Zoom cancels Leila Khaled webinar at San Francisco State University

Khaled was a member of the Popular Front for the Liberation of Palestine (PFLP), which hijacked El Al Flight 219 on September 6, 1970.

PFPL plane hijacker Leila Khaled in South Africa (photo credit: AFP PHOTO/GIANLUIGI GUERCIA)
PFPL plane hijacker Leila Khaled in South Africa
Due to the concerted efforts of many lawyers and activists, Zoom has canceled a webinar hosted by San Francisco State University which was slated to feature Palestinian terrorist Leila Khaled as one of its guest speakers.
“Zoom is committed to supporting the open exchange of ideas and conversations, subject to certain limitations contained in our Terms of Service, including those related to user compliance with applicable US export control, sanctions, and anti-terrorism laws,” Zoom said in a statement, according to the Lawfare Project. The newly established #EndJewHatred movement was also involved in pressuring SFSU to prevent Khaled’s talk.
“In light of the speaker’s reported affiliation or membership in a US designated foreign terrorist organization, and SFSU’s inability to confirm otherwise, we determined the meeting is in violation of Zoom’s Terms of Service and told SFSU they may not use Zoom for this particular event,” the statement continued.
After the announcement by Zoom, Strategic Affairs Minister Orit Farkash-Hacohen tweeted: “Glad to see @Zoom_us preventing PFLP terrorist Leila Khaled from abusing its platform to spread her bigotry and calls for Jewish State’s destruction at a @SFSU event today. Tech companies need to uphold policies & protect the safety of all of its [sic] users against such hate-speech.”
Khaled, who as a member of the Popular Front for the Liberation of Palestine hijacked El Al Flight 219 on September 6, 1970, was due to address an event hosted by SFSU’s Arab and Muslim Ethnicities and Diasporas (AMED) study program, titled “Who’s Narratives? Gender, Justice and Resistance: a conversation with Leila Khaled,” on Wednesday, September 23.
SFSU rejected previous requests to withdraw the invitation, including a request made by Rodney Khazzam, a passenger on Flight 219 who almost lost his life when Khaled attempted to detonate a grenade while the plane was aloft. Nitsana Darshan-Leitner, president of Shurat HaDin, a Tel Aviv-based law firm that specializes in defending the right of the State of Israel to exist, has now written to the university on Khazzam’s behalf.
FLIGHT 219 was one of four planes hijacked that day by the PFLP, and the only one where the hijacking failed: Khaled’s coconspirator Patrick Argüello was killed by an air marshal, while Khaled was subdued and handed over to British authorities in London.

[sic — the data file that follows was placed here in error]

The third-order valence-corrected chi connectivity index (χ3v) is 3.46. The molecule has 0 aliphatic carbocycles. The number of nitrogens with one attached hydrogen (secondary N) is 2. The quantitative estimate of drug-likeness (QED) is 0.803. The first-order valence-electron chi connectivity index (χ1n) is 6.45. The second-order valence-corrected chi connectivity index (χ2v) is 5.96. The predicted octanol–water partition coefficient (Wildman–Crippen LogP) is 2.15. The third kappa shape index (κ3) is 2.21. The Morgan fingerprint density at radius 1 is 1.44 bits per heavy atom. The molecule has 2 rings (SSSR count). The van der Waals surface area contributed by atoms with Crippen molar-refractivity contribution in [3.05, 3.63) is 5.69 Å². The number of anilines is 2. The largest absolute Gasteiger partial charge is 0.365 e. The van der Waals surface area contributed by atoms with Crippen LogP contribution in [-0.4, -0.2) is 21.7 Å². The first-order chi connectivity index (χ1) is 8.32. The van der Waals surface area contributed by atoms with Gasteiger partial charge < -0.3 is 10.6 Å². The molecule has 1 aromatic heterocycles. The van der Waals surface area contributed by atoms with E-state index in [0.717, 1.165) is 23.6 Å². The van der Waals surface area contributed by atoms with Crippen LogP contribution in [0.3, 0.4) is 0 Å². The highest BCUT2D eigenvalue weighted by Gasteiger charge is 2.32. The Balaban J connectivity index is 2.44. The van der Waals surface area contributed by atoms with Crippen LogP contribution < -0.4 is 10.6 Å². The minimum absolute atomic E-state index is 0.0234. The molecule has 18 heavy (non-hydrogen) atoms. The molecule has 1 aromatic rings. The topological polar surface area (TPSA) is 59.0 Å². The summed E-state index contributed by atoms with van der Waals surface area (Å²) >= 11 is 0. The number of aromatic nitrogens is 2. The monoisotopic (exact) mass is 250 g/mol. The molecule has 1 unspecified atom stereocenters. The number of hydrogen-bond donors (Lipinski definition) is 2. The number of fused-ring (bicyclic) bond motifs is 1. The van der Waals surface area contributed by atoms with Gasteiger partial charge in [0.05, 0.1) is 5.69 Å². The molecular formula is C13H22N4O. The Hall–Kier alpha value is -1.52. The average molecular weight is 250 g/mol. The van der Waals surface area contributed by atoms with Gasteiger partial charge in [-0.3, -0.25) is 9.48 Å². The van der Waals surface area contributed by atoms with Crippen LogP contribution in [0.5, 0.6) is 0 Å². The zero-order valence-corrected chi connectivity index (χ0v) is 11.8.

Three other planes were successfully diverted to Dawson’s Field, a remote desert airstrip in Jordan, where the 56 Jewish passengers were separated from non-Jews and held hostage.
Three days later a fifth plane was hijacked in an attempt to force authorities to release Khaled and other PFLP prisoners, and a deal was struck on September 30 which saw the hostages released in return for their freedom.
SFSU has come under criticism for antisemitism thanks to on-campus support for the Boycott, Divestment and Sanctions campaign against the State of Israel, and other anti-Israel activities.
Darshan-Leitner cites a May 2019 incident in which the Women’s Resource Center at San Diego State University featured a photo of Khaled holding a gun with the caption “From the river to the sea, Palestine will be free” in its weekly newsletter. She also cites a $7,000 grant reportedly awarded to AMED’s director Prof. Rabab Abdulhadi, a vocal anti-Israel activist and BDS advocate, to meet with Khaled.
The university, along with 13 professors and administrators, was sued in 2017 for discriminating against Jewish students; in 2018 the board of trustees was sued for SFSU’s violation of Jewish students’ civil rights.
“We applaud Zoom’s decision to prohibit Palestinian terrorist Leila Khaled from utilizing its services to promote the Popular Front for the Liberation of Palestine’s message of violence and antisemitic hate,” Darshan-Leitner said. “Providing any material support to terror groups, including Internet conferencing services, is a blatant violation of the Anti-Terrorism Act.
“It is disgraceful that SFSU would even offer this dangerous terrorist group the opportunity to promote its messages and threats of violence against Jews and Israelis,” the Shurat HaDin president said. “We warn other Internet platforms not to consider allowing designated terrorist groups that have targeted Israelis and Americans to utilize their services. These companies are facing potential civil and criminal liability.”
Donna Rachel Edmunds contributed to this report.